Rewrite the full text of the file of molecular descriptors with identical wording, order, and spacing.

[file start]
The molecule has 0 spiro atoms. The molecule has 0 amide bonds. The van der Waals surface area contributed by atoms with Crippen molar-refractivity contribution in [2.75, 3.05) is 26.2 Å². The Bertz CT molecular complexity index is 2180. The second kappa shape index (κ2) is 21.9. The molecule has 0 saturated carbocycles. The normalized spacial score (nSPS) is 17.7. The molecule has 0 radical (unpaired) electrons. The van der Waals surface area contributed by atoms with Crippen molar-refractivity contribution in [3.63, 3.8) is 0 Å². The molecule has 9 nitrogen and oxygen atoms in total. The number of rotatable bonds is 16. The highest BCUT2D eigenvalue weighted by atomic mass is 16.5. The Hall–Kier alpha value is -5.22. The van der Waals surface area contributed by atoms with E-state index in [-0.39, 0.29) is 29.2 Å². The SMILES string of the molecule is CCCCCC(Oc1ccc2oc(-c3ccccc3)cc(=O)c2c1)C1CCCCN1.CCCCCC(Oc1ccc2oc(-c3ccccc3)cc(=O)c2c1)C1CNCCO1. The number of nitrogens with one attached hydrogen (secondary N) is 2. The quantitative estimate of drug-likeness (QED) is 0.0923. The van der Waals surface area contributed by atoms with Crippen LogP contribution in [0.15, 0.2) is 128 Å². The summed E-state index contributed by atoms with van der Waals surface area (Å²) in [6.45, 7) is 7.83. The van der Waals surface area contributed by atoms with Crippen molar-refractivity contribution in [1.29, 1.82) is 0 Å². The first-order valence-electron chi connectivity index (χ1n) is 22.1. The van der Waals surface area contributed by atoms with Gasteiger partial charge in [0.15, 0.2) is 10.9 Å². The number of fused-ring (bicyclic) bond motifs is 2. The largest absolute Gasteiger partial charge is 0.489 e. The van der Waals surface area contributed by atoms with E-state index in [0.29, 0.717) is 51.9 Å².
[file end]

The molecule has 0 spiro atoms. The molecule has 0 amide bonds. The van der Waals surface area contributed by atoms with Crippen molar-refractivity contribution in [2.75, 3.05) is 26.2 Å². The Bertz CT molecular complexity index is 2180. The second kappa shape index (κ2) is 21.9. The molecule has 0 saturated carbocycles. The normalized spacial score (nSPS) is 17.7. The molecule has 0 radical (unpaired) electrons. The van der Waals surface area contributed by atoms with Crippen molar-refractivity contribution in [3.63, 3.8) is 0 Å². The molecule has 9 nitrogen and oxygen atoms in total. The number of rotatable bonds is 16. The highest BCUT2D eigenvalue weighted by atomic mass is 16.5. The Hall–Kier alpha value is -5.22. The van der Waals surface area contributed by atoms with E-state index in [-0.39, 0.29) is 29.2 Å². The SMILES string of the molecule is CCCCCC(Oc1ccc2oc(-c3ccccc3)cc(=O)c2c1)C1CCCCN1.CCCCCC(Oc1ccc2oc(-c3ccccc3)cc(=O)c2c1)C1CNCCO1. The number of nitrogens with one attached hydrogen (secondary N) is 2. The quantitative estimate of drug-likeness (QED) is 0.0923. The van der Waals surface area contributed by atoms with Crippen LogP contribution in [0.15, 0.2) is 128 Å². The summed E-state index contributed by atoms with van der Waals surface area (Å²) in [6.45, 7) is 7.83. The van der Waals surface area contributed by atoms with Crippen molar-refractivity contribution in [1.29, 1.82) is 0 Å². The first-order valence-electron chi connectivity index (χ1n) is 22.1. The van der Waals surface area contributed by atoms with Gasteiger partial charge in [0.15, 0.2) is 10.9 Å². The number of fused-ring (bicyclic) bond motifs is 2. The largest absolute Gasteiger partial charge is 0.489 e. The van der Waals surface area contributed by atoms with E-state index in [0.29, 0.717) is 51.9 Å².